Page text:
Only Alaska & SW want mask scofflaws off flights

According to an Associated Press article I read in the Boston Globe, most of the major U.S. airlines are welcoming mask scofflaws back with open arms. This includes American, United, and Delta airlines.Disposable surgical mask

Quoted from the piece by David Koenig:

“Airlines have banned several thousand passengers since the pandemic started for refusing to wear masks. Now they want most of those passengers back.

American, United and Delta have all indicated that they will lift the bans they imposed now that masks are optional on flights.”

Putting that another way, American, Delta, and United do not care that passengers purposefully broke the law, disobeying the direct instructions of flight attendants, and putting other passengers at risk.

American, Delta, and United are choosing the potential profits to be earned off of contemptuous criminals ahead of the safety of everyone else in their planes.Pile of money

Message received, American, Delta, and United! You don’t want my business. I believe in the rule of law and the importance of passenger adherence to the lawful instructions of highly trained aircraft crew members. American, Delta, and United do not.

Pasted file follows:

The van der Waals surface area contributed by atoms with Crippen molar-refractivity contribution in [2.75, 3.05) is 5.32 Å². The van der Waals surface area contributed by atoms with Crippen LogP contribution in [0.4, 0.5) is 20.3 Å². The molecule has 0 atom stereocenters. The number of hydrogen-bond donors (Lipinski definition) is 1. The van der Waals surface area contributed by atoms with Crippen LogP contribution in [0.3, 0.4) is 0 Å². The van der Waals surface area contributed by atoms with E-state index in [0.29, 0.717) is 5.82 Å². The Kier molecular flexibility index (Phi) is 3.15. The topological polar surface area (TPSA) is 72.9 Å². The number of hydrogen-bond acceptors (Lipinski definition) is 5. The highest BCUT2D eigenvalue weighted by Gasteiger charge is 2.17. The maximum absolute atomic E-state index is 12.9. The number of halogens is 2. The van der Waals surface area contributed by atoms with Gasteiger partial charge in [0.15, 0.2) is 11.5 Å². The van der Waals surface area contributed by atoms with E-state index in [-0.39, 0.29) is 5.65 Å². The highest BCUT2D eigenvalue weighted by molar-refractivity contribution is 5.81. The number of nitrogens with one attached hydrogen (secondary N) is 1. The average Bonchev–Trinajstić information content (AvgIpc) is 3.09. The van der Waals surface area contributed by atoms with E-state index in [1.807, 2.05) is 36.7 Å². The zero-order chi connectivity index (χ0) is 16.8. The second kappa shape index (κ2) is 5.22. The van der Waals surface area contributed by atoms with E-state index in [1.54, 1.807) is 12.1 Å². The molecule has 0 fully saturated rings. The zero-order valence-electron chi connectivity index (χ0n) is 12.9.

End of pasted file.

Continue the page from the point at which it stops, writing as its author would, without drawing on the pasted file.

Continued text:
I pity the employees of these airlines, working for an employer taking the first opportunity to bring back customers who have demonstrated a willingness to violate §46504 of U.S. Code.Screen shot of U.S. Code section relating to interference with flight crew

Two smaller airlines—notably those known for more customer-friendly policies overall—took a different approach. Alaska Airlines* and Southwest both announced that law-breakers who refused to follow the instructions of flight attendants remain barred from their flights.

From the same article:

Alaska Airlines said this week that banned passengers won’t be welcomed back. Southwest said a judge’s ruling that struck down the federal mandate won’t change its decision to bar an undisclosed number of passengers.

Again, I have a simple takeaway here. Alaska Airlines and Southwest Airlines put passenger safety first. These are companies who value the health and safety of the people who board their planes, whether as paying customers or paid employees.Tail of Alaska plane visible on tarmac through airport terminal window